Here is a great example of what integrity is:

Constrained or Unconstrained?

What type of business do you want? Products or services? Online or High Street? etc. You may already have your awesome business idea but think about this:

I think of business as either being ‘constrained’ or ‘unconstrained’. By this I mean their inherent capcity for growth. When I started my business, I didn’t want constraints – I wanted to grow and have unlimited opportunities. But, an open-ended business that sells bespoke and flexible services can become fatiguing – there is a sense that you never get “on top” of things because ideas, services and clients’ needs are ever changing and developing. What is your personaility type? If you like things to be controlled, ordered, sequenced and to fit into a ‘pigeon-hole’ then do you want to be selling, for example, graphic design services via the internet? If you crave variety and wish to create innovative solutions for a range of client types then do you really want a business selling mass-produced widgets in a small commercial factory?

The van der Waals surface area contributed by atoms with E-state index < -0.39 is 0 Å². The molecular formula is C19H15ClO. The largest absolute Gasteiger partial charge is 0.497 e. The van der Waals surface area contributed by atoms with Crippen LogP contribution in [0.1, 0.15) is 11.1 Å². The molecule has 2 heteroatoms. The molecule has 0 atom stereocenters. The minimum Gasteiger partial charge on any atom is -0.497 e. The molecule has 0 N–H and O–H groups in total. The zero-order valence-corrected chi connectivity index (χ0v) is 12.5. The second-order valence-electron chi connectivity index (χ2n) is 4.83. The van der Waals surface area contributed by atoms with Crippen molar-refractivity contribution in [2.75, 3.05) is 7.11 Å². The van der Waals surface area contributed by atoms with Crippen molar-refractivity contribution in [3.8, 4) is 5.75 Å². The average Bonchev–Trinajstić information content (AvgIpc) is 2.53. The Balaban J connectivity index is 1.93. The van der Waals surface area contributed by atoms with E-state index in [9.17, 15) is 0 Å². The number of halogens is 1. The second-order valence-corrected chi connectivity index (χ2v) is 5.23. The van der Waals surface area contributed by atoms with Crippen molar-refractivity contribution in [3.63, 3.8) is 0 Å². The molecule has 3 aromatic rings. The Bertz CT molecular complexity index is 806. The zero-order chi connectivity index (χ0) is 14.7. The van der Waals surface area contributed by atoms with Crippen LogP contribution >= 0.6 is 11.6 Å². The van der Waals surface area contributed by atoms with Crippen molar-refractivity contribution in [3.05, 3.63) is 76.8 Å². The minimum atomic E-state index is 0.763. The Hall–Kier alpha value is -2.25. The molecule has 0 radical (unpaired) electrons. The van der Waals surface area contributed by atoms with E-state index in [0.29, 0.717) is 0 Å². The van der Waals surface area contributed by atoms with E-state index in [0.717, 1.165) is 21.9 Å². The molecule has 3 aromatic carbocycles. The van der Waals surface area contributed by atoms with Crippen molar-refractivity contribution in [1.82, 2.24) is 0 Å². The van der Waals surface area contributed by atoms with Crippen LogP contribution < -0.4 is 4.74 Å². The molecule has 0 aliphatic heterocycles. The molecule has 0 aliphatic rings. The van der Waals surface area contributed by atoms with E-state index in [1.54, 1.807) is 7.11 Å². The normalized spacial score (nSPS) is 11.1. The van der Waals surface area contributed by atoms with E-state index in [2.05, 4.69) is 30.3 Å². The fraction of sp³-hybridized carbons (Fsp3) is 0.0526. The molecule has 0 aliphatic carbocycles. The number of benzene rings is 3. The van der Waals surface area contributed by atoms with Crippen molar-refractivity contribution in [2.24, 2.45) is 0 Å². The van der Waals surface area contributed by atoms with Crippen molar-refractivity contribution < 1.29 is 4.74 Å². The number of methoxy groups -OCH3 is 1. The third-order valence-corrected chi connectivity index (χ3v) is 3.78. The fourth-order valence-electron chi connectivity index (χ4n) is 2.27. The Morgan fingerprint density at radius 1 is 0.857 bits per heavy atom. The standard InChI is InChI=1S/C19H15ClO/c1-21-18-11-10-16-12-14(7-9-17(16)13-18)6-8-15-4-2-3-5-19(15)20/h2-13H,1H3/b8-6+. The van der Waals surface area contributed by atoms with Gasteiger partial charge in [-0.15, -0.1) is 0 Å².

Here are examples of businesses local to me that I really admire:

Surestart Autos (Product = repaired cars): a car garage providing servicing, repairs and MOTs. This is a constrained by its location. The clients’ visit the premises, the staff all work at the premises, all deliveries come to the premises and it’s all neatly contained. It’s also constrained by time – ie, there are only a finite number of cars that can be serviced in one day.

Tamburino Italian Restaurant (Product = eat-in meals): this place is always busy – it’s a constrained business and there is a finite amount of time and space for providing meals.